Adams, et al v. United Assoc of Jour, et al

Filing 890

RULING: Defendant's 851 MOTION for Reconsideration of 849 Ruling and Order filed by United Association of Journeymen and Apprentices of the Plumbing and Pipefitting Industry of the United States and Canada AFL-CIO, Local 198 is GRANTED IN PART AND DENIED IN PART. Signed by Judge John W. deGravelles on 10/15/2020. (KMW)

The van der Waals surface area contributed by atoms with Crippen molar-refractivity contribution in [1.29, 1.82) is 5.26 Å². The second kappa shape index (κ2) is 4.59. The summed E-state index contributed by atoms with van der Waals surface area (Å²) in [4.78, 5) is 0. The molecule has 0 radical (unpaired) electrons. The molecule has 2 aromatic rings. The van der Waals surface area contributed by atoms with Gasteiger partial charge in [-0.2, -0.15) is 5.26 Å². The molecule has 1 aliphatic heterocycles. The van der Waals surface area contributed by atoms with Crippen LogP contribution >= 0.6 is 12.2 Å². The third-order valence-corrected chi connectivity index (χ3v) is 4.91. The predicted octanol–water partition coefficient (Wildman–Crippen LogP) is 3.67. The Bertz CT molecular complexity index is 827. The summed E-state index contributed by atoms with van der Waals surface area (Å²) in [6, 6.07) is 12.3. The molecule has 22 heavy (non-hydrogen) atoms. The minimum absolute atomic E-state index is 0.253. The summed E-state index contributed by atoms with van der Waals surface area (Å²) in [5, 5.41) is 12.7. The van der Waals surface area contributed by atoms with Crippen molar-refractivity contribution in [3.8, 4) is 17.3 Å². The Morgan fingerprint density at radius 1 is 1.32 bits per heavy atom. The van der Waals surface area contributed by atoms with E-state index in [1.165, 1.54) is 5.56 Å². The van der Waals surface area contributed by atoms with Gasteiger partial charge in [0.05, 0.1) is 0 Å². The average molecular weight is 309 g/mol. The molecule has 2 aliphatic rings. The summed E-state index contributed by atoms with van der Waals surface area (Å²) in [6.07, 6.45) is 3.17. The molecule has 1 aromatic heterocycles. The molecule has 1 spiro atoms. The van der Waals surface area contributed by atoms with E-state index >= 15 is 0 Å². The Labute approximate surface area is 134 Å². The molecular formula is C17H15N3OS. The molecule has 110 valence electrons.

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UNITED STATES DISTRICT COURT MIDDLE DISTRICT OF LOUISIANA CHARLES ADAMS, ET AL. CIVIL ACTION VERSUS NO. 98-400-JWD-RLB UNITED ASSOCIATION OF JOURNEYMEN AND APPRENTICES OF THE PLUMBING AND PIPEFITTING INDUSTRY OF THE UNITED STATES AND CANADA, AFLCIO, LOCAL 198, ET AL. RULING This matter comes before the Court on a Motion for Reconsideration of Ruling and Order by Defendant, United Association of Journeymen and Apprentices of the Plumbing and Pipefitting Industry of the United States and Canada, AFL-CIO, Local 198, (“Local 198” or “Defendant”). (Doc. 851). Plaintiffs opposed Local 198’s motion. (Docs. 852, 856). Oral argument is not necessary. The Court has carefully considered the law, the facts in the record, and the arguments and the submissions of the parties and is prepared to rule. For the following reasons, Defendant’s Motion for Reconsideration is granted in part and denied in part. I. Procedural Background The Court ruled on Local 198’s two motions for summary judgment, (Docs. 737, 804), on June 29, 2020. (Doc. 849). In response to this ruling, Local 198 filed a motion for reconsideration. (Doc. 851). 1 II. Discussion A. Relevant Standard – Motion for Reconsideration under Rule 54(b) While the Federal Rules of Civil Procedure do not formally recognize the existence of motions for reconsideration (e.g., Van Skiver v. United States, 952 F.2d 1241, 1243 (10th Cir. 1991)), courts customarily consider such motions under Rule 60(b) or Rule 59(e). Fuller v. M.G. Jewelry, 950 F.2d 1437, 1442 (9th Cir. 1991). However, because Defendant moves to reconsider an interlocutory order, the motion is controlled by Rule 54(b) of the Federal Rules of Civil Procedure. Under this provision, any order or decision that adjudicates fewer than all the claims may be revised at any time before the entry of a judgment adjudicating all the claims and all the parties' rights and liabilities. Fed. R. Civ. Proc. 54(b). While the court has broad discretion to decide a Rule 54(b) motion to reconsider and the standard imposed is less exacting, courts consider factors that inform the Rule 59 and Rule 60 analysis. McClung v. Gautreaux, No. 11-263, 2011 WL 4062387, at *1 (M.D. La. Sept. 13, 2011). Specifically, these factors include whether 1) the judgment is based upon a manifest error of fact or law; 2) newly discovered or previously unavailable evidence exists; 3) the initial decision was manifestly unjust; 4) counsel engaged in serious misconduct; and 5) an intervening change in law alters the appropriate outcome. Livingston Downs Racing Ass'n, Inc. v. Jefferson Downs Corp., 259 F.Supp.2d 471, 475-76 (M.D. La. 2002). In Austin v. Kroger Tex., L.P., the Fifth Circuit made clear that Rule 54(b) and Rule 59(e) require distinct analyses. Austin v. Kroger Tex., L.P., 864 F.3d 326, 336 (5th Cir. 2017) (finding that district court abused its discretion by applying stricter Rule 59(e) analysis instead of the more flexible Rule 54(b) analysis). “Under Rule 54(b), ‘the trial court is free to reconsider and reverse its decision for any reason it deems sufficient, even in the absence of new evidence or an 2 intervening change in or clarification of the substantive law.’” Id. (quoting Lavespere v. Niagara Mach. & Tool Works, Inc., 910 F.2d 167, 185 (5th Cir. 1990)). The stricter Rule 59(e), however, only applies to the reconsideration of final judgments. The Austin court, adopting language from the D.C. Circuit, contrasted Rule 54(b) with Rule 59(e) as follows: Rule 59(e), understandably, sets a high threshold for parties to raise a new argument for the first time after judgment has already been entered ... In contrast, Rule 54(b)'s approach to the interlocutory presentation of new arguments as the case evolves can be more flexible, reflecting the ‘inherent power of the rendering district court to afford such relief from interlocutory judgments as justice requires.’ Id. at 336-37 (quoting Cobell v. Jewell, 802 F.3d 12, 25-26 (D.C. Cir. 2015)). “‘Although courts are concerned with principles of finality and judicial economy, ‘the ultimate responsibility of the federal courts, at all levels, is to reach the correct judgment under law.’ ” Broyles v. Cantor Fitzgerald & Co., No. 10-854, 2015 WL 500876, at *1 (M.D. La. Feb. 5, 2015) (quoting Keys v. Dean Morris, LLP, 2013 WL 2387768, at *1 (M.D. La. May 30, 2013) (quoting Georgia Pacific, LLC v. Heavy Machines, Inc., 2010 WL 2026670, at *2 (M.D. La. May 20, 2010))). “Nevertheless, ‘rulings should only be reconsidered where the moving party has presented substantial reasons for reconsideration.’” Id. (quoting Louisiana v. Sprint Communications Co., 899 F. Supp. 282, 284 (M.D. La. 1995)). Ultimately, a motion for reconsideration is an extraordinary remedy and should be used sparingly in the interest of finality and conservation of judicial resources. Carroll v. Nakatani, 342 F.3d 934, 945 (9th Cir. 2003). The court should deny a motion for reconsideration when the movant rehashes legal theories and arguments that were raised or could have been raised before the entry of the judgment. See Templet v. HydroChem Inc., 367 F.3d 473, 478-79 (5th Cir. 2004). A motion for reconsideration does not support old arguments that are reconfigured. Resolution Trust Corp. v. Holmes, 846 F. Supp. 1310, 1316, n.18 (S.D. Tex. 1994). 3 B. Defendant’s motion Local 198’s motion is based on two grounds: (1) Defendant moves the Court to reconsider that portion of its ruling that allows Plaintiffs with claims pending under state law and Section 1981 only to assert disparate impact claims; and (2) Defendant moves the Court to reconsider its ruling that Plaintiffs’ negligence claims remain pending. (Doc. 851-1, p. 1). 1. Disparate Impact Claims The first basis for Defendant’s motion concerns those Plaintiffs whose remaining claims are only under state law and Section 1981. Those Plaintiffs are: Yvonne Catherine; Umeca O’Connor; Corey Catherine; Lee Fox; Kevin Gauthier; Larry Gilmore; Clyde Holliday; Carl Judson; Sam Parker; and Tommie Williams. Defendant re-urges that a disparate impact claim “is not cognizable” under state law or Section 1981 because state law and Section 1981 only protect “against intentional discrimination”; therefore, Defendant argues that the Court should reconsider dismissing the disparate impact claims for those Plaintiffs who only have claims pending under state law and Section 1981. (Doc. 851-1, p. 2). In support of its argument, Defendant cites to several cases supporting that claims of discrimination under Section 1981 are only for intentional discrimination, and not for disparate impact. (Doc. 851-1, pp. 3-4 (citing General Bldg. Contr. Ass. v. Penn, 458 U.S. 375 (1982); Nat. Ass’n of Gov’t Emp. v. City Pub. Serv. Bd., 40 F.3d 698, 714-15 (5th Cir. 1994) (“To prove a cause of action under section 1983 based on a violation of equal protection, Plaintiffs are required, as under section 1981, to demonstrate intentional discrimination; mere disparate impact will not suffice.”); Gray v. Entergy Operation, Inc., 240 F.3d 1074 (5th Cir. 2000) (unpublished) (if a plaintiff employee was attempting to raise a disparate impact claim, she did not state a claim under § 1981, because § 1981 requires proof of intentional discrimination); Arguello v. Conoco, Inc., 4 207 F.3d 803, 809 n.9 (5th Cir. 2000) (a plaintiff must prove purposeful discrimination under § 1981))). Local 198 relies solely on La. Rev. Stat. 23:332 in support of the same argument under Louisiana state law. (Doc. 851-1, pp. 2-3). The Grodner Plaintiffs oppose Defendant’s motion. (Doc. 852). Plaintiffs argue that “Local 198 cited no cases or legal argument to advance” its position that a disparate impact claim is not cognizable under state law or under Section 1981. (Doc. 852, p. 2). Plaintiffs then criticize Local 198’s reliance upon Odubela v. Exxon Mobil Corp., 736 F. App’x 437, 442 (5th Cir. 2018), from Local 198’s briefing in support of its motions for summary judgment, arguing that Odubela makes no mention of “disparate impact”. (Doc. 852, p. 3). The Wilson Plaintiffs also oppose Defendant’s motion. (Doc. 856). Plaintiffs argue, “The gravamen of the motion is that state law looks to 42 USC 1981 to interpret its anti-discrimination statutes, the LEDL. This argument is incorrect. The LEDL looks to Title VII, not [S]ec. 1981.” (Doc. 856, p. 1). The Court first turns to Local 198’s two motions for summary judgment, (Docs. 737, 804), to determine whether Local 198 argued this issue prior to its motion for reconsideration. Local 198 did, in fact, make the same argument on the underlying motions as it makes here, relying on the same legal authority as cited in support of Local 198’s motion for reconsideration. (See, e.g., Doc. 804-1, p. 8 n.15). As such, the Court now turns to whether Louisiana state law and Section 1981 allow Plaintiffs a disparate impact claim. a. Section 1981 As this Court stated in its Ruling on Local 198’s two motions for summary judgment, “proof of discriminatory motive is not required for disparate-impact claims.” (Doc. 849, p. 28 (citing Pacheco v. Mineta, 448 F.3d 783, 791 (5th Cir. 2006))). In General Bldg. Contractors 5 Ass’n, Inc. v. Penn., 458 U.S. at 383, the Supreme Court addressed whether liability may be imposed under Section 1981 when proof of discriminatory motive, i.e., intentional discrimination, is not required. The Supreme Court concluded that Section 1981 “only reaches” and “can be violated only” by “purposeful discrimination”, not a facially-neutral policy with a disparate impact. Id. at 389-91. See also, Gray, 240 F.3d 1074, at *4; Collins-Pearcy v. Mediterranean Shipping Co. (USA), Inc., 698 F.Supp.2d 730, 741 (S.D. Tex. Mar. 22, 2010) (“A disparate impact claim is not legally viable under § 1981. Section 1981 requires proof of intentional discrimination.”) (citing Nat. Ass’n of Gov’t Employees, 40 F.3d at 714-15; Gray, 240 F.3d 1074, at *4; Scheidecker v. Arvig Enters., Inc., 122 F.Supp.2d 1031, 1043-44 (D.Minn. 2000); and Hunt v. Tektronix, Inc., 952 F.Supp. 998, 1009 (W.D.N.Y. 1997)). Based on the foregoing, the Court finds that it was an error of law not to dismiss the claims of disparate impact for those Plaintiffs whose disparate impact claims are pending under Section 1981. Because a disparate impact claim is not legally viable under Section 1981, the disparate impact claims brought by Yvonne Catherine, Umeca O’Connor, Corey Catherine, Lee Fox, Kevin Gauthier, Larry Gilmore, Clyde Holliday, Carl Judson, Sam Parker, and Tommie Williams should be dismissed with prejudice. Therefore, the Court grants Local 198’s motion for reconsideration of this issue and dismisses these Plaintiffs’ disparate impact claims under Section 1981 with prejudice. b. Louisiana State Law Local 198’s rationale for claiming that certain Plaintiffs’ disparate impact claims under Louisiana state law should be dismissed is the same as that applicable to disparate impact claims under Section 1981. Local 198 argues that La. Rev. Stat. 23:332(C) speaks to “intentional” discrimination only, and since discriminatory motive is not a necessary element of a disparate 6 impact claim, then such claims should not be viable under Louisiana statutory law, just as they are not viable under Section 1981. (Doc. 851-1, pp. 2-3). Neither Local 198, nor Plaintiffs direct the Court to any caselaw supporting either side of this argument. Plaintiffs’ racial discrimination claims under state law are brought pursuant to Louisiana Revised Statute 23:332(C). The Louisiana statute states that it is unlawful discrimination for a labor organization to “intentionally discriminate” against any individual based on race. 1 Based solely on the language of the Louisiana statute, the intent of the labor organization to discriminate seems to be a necessary element of liability under the statute. However, in Lee v. Constar, Inc., 05-633, (La. App. 5th Cir. 2/14/06), 921 So.2d 1240, 1246, the sole case addressing a disparate impact claim under Louisiana law, the Louisiana appellate court first addressed whether Plaintiffs had a cause of action and stated: The cause of action in this case is for gender discrimination under Louisiana law, regardless of the theory upon which it is grounded. ‘Disparate impact’ is one legal theory upon which any plaintiff may rely to recover damages for the fact that the actions of the defendant impacted the protected class (gender, age, race, religion), such as to constitute discrimination. Although facts are necessary to show disparate impact, it is not the cause of action. Thus, we find that the no cause of action was properly denied. Nevertheless, under either disparate treatment or disparate impact, the Plaintiffs failed to prove gender discrimination. Id. at 1246. The court in Lee agreed that the exception of no cause of action was properly denied at the trial court level and recognized that there is a legal theory of disparate impact under Louisiana 1 Louisiana Revised Statute 23:332(C) states: “It shall be unlawful discrimination in employment for a labor organization to engage in any of the following practices: (1) Intentionally exclude or intentionally expel from its membership, or otherwise intentionally discriminate against, any individual because of his race, color, religion, sex, or national origin. (2) Intentionally limit, segregate, or classify its membership or applicants for membership, or intentionally classify or fail or refuse to refer for employment any individual in any way which would deprive or tend to deprive any individual of employment opportunities, or would limit such employment opportunities, or otherwise adversely affect his status as an employee or as an applicant for employment, because of such individual’s race, color, religion, sex, or national origin. (3) Intentionally cause or attempt to cause an employer to discriminate against an individual in violation of this Section.” 7 law upon which a plaintiff may rely to recover damages due to the fact that the defendant’s actions constituted racial discrimination. Id. The court in Lee then proceeded to analyze the plaintiffs’ discrimination claims, including those under the disparate impact theory, by looking to “federal jurisprudence to interpret Louisiana discrimination laws as they are derived in part from the federal law. Id. (citing Bustamento v. Tucker, 607 So.2d 532, 538 n.6 (La. 1992); King v. Phelps Dunbar, L.L.P., 98-1805, p. 7 (La. 6/4/99), 743 So.2d 181, 187; Motton v. Lockheed Martin Corp., 03-0962, p. 6 (La. App. 4 Cir. 3/2/05), 900 So.2d 901, 909). Regarding the plaintiffs’ disparate impact claim, the Lee court stated: Under the disparate impact theory, the plaintiff class must set forth discrete, facially neutral practices that have a more severe impact on the protected group than on the unprotected group. See, e.g., Griggs v. Duke Power Company, 401 U.S. 424, 43133, 91 S.Ct. 849, 854, 28 L.Ed.2d 158 (1971); Dothard v. Rawlinson, 433 U.S. 321, 329-30, 97 S.Ct. 2720, 2727, 53 L.Ed.2d 786 (1977). The plaintiff is not required to prove the employer’s discriminatory intent in a disparate impact case. Lee, 921 So.2d at 1247 (emphasis added). Thus, the Lee court found that a showing of discriminatory intent is “not required” under Louisiana law. The Lee court then recognized that the plaintiffs’ claims “were brought solely under the Louisiana law on discrimination.” Id. (citing La. R.S. 23:332). The court proceeded to apply the burden-shifting framework under McDonnell Douglas and concluded that “the trial judge’s conclusion that the [p]laintiffs made a prima facie case of discrimination under either the disparate treatment or disparate impact theory was not error.” Id. at 1252. Although the Lee ultimately found that the plaintiffs failed to prove a pretext for gender discrimination, thus resulting in the dismissal of their gender discrimination claims under Louisiana state law, the analysis in Lee illustrates that there is support for prosecuting a claim of racial discrimination under La. Rev. Stat. 23:332 on the theory of disparate impact without the necessity of showing intentional 8 discrimination. See also Eastin v. Entergy Corp., 02-293, (La. App. 5 Cir. 7/27/10), 42 So.3d 1163, 1179-81 (applying federal jurisprudence to interpret Louisiana discrimination laws in a disparate impact age discrimination case; no showing of intent to discriminate necessary). The analysis set forth above is the same as that applied by this Court in considering Plaintiffs’ disparate impact claims. Finding no error in its ruling on Defendant’s motions for summary judgment, the Court denies Local 198’s motion for reconsideration as to this issue. 2. Negligence Claims Local 198 also seeks reconsideration of this Court’s ruling with regard to Plaintiffs’ negligence claims under Louisiana state law. At the outset, the Court reminds the parties that the Court specifically addressed this very issue in its ruling, in anticipation of this very situation where a party realizes that it forgot to address Plaintiffs’ negligence claims. In the Ruling, the Court stated: Defendant’s briefing makes no mention of Plaintiffs’ claims of negligence under state law. Defendant has failed to point this Court to any portion of this 20-yearold record where the issue of Plaintiff’s state law claims has been addressed or resolved. ‘The Fifth Circuit makes it clear that when a party does not address an issue in his brief to the district court, that failure constitutes a waiver on appeal.’ JMCB, LLC v. Bd. of Commerce & Indus., 336 F.Supp.3d 620, 634 (M.D. La. 2018) (deGravelles, J.) (quoting Magee v. Life Ins. Co. of N. Am., 261 F.Supp.2d 738, 748 n.10 (S.D. Tex. 2003) (citations omitted)); see also United States v. Reagan, 596 F.3d 251, 254-55 (5th Cir. 2010) (defendant’s failure to offer any ‘arguments or explanation … is a failure to brief and constitutes waiver’). ‘By analogy, failure to brief an argument in the district court waives that argument in that court.’ JMCB, 336 F.Supp.3d at 634 (quoting Magee, 261 F.Supp.2d at 748 n.10). (Doc. 849, p. 114). Despite this ruling, Local 198 seeks reconsideration of the Court’s ruling because “Local 198 presented facts and evidence asking the Court to dismiss the plaintiffs’ claims ‘under any theory’ and ‘in their entirety.’” (Doc. 851-1, p. 4). Local 198 argues that it is Plaintiffs’ burden of proof to prove their negligence claims, and since Plaintiffs failed to do so in response to 9 Defendant’s motions for summary judgment, then these claims should be dismissed. (Id.). Alternatively, Defendant asks that all parties be allowed to “brief the issue.” (Id.). The Court denies Local 198’s motion for reconsideration of Plaintiffs’ negligence claims and denies Local 198’s alternative motion for leave of court to brief the issue. The Court finds that Defendant’s urging the Court to dismiss Plaintiffs’ claims under “any theory” does not satisfy their obligation to move for summary judgment on Plaintiff’s state law negligence claims and to support that motion with facts and law. The Court declines to reconsider this issue and to entertain any additional briefing on any of Plaintiffs’ claims. III. Conclusion Accordingly, IT IS ORDERED that Defendant’s, United Association of Journeymen and Apprentices of the Plumbing and Pipefitting Industry of the United States and Canada, AFL-CIO, Local 198’s, motion for reconsideration, (Doc. 851), is GRANTED IN PART AND DENIED IN PART. Defendant’s motion for reconsideration is granted in part, and the following Plaintiffs’ disparate impact claims under Section 1981 are dismissed with prejudice: Yvonne Catherine; Umeca O’Connor; Corey Catherine; Lee Fox; Kevin Gauthier; Larry Gilmore; Clyde Holliday; Carl Judson; Sam Parker; and Tommie Williams. Defendant’s motion for reconsideration is denied in all other respects. Signed in Baton Rouge, Louisiana, on October 15, 2020. S JUDGE JOHN W. deGRAVELLES UNITED STATES DISTRICT COURT MIDDLE DISTRICT OF LOUISIANA 10